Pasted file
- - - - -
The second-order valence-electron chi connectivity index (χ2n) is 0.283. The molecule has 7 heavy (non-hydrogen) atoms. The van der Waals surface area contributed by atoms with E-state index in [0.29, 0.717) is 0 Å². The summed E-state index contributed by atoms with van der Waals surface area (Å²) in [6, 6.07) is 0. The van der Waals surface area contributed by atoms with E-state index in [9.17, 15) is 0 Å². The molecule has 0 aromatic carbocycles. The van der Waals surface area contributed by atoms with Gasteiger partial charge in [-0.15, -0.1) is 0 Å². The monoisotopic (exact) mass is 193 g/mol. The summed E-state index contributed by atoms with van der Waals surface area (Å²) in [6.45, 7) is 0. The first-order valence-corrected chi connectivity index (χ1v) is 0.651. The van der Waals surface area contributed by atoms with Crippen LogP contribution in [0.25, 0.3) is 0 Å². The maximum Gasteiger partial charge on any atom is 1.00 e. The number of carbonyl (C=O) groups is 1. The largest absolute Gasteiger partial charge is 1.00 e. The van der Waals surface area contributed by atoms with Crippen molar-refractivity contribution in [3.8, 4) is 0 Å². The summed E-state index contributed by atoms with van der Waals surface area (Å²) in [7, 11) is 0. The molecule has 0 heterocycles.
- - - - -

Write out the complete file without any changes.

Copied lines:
The second-order valence-electron chi connectivity index (χ2n) is 0.283. The molecule has 7 heavy (non-hydrogen) atoms. The van der Waals surface area contributed by atoms with E-state index in [0.29, 0.717) is 0 Å². The summed E-state index contributed by atoms with van der Waals surface area (Å²) in [6, 6.07) is 0. The van der Waals surface area contributed by atoms with E-state index in [9.17, 15) is 0 Å². The molecule has 0 aromatic carbocycles. The van der Waals surface area contributed by atoms with Gasteiger partial charge in [-0.15, -0.1) is 0 Å². The monoisotopic (exact) mass is 193 g/mol. The summed E-state index contributed by atoms with van der Waals surface area (Å²) in [6.45, 7) is 0. The first-order valence-corrected chi connectivity index (χ1v) is 0.651. The van der Waals surface area contributed by atoms with Crippen LogP contribution in [0.25, 0.3) is 0 Å². The maximum Gasteiger partial charge on any atom is 1.00 e. The number of carbonyl (C=O) groups is 1. The largest absolute Gasteiger partial charge is 1.00 e. The van der Waals surface area contributed by atoms with Crippen molar-refractivity contribution in [3.8, 4) is 0 Å². The summed E-state index contributed by atoms with van der Waals surface area (Å²) in [7, 11) is 0. The molecule has 0 heterocycles.